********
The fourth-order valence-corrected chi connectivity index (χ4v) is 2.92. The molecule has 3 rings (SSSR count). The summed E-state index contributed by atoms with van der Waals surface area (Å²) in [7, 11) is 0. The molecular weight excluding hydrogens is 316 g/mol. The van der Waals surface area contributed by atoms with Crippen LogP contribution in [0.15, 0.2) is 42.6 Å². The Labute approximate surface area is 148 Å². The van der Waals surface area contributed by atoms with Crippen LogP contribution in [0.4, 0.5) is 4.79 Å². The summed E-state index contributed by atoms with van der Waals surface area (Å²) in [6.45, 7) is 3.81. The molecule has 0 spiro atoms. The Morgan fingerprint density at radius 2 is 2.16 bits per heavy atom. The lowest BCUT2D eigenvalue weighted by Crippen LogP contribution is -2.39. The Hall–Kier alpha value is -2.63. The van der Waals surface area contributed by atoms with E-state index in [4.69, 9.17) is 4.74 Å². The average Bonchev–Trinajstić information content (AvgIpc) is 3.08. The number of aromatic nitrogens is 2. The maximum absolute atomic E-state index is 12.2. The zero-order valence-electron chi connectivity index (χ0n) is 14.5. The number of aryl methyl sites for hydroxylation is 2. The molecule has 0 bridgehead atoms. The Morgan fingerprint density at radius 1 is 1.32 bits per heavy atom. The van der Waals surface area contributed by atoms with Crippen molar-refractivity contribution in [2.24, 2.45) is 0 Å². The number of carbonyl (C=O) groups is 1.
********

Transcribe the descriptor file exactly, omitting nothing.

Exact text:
The fourth-order valence-corrected chi connectivity index (χ4v) is 2.92. The molecule has 3 rings (SSSR count). The summed E-state index contributed by atoms with van der Waals surface area (Å²) in [7, 11) is 0. The molecular weight excluding hydrogens is 316 g/mol. The van der Waals surface area contributed by atoms with Crippen LogP contribution in [0.15, 0.2) is 42.6 Å². The Labute approximate surface area is 148 Å². The van der Waals surface area contributed by atoms with Crippen LogP contribution in [0.4, 0.5) is 4.79 Å². The summed E-state index contributed by atoms with van der Waals surface area (Å²) in [6.45, 7) is 3.81. The molecule has 0 spiro atoms. The Morgan fingerprint density at radius 2 is 2.16 bits per heavy atom. The lowest BCUT2D eigenvalue weighted by Crippen LogP contribution is -2.39. The Hall–Kier alpha value is -2.63. The van der Waals surface area contributed by atoms with E-state index in [4.69, 9.17) is 4.74 Å². The average Bonchev–Trinajstić information content (AvgIpc) is 3.08. The number of aromatic nitrogens is 2. The maximum absolute atomic E-state index is 12.2. The zero-order valence-electron chi connectivity index (χ0n) is 14.5. The number of aryl methyl sites for hydroxylation is 2. The molecule has 0 bridgehead atoms. The Morgan fingerprint density at radius 1 is 1.32 bits per heavy atom. The van der Waals surface area contributed by atoms with Crippen molar-refractivity contribution in [2.24, 2.45) is 0 Å². The number of carbonyl (C=O) groups is 1.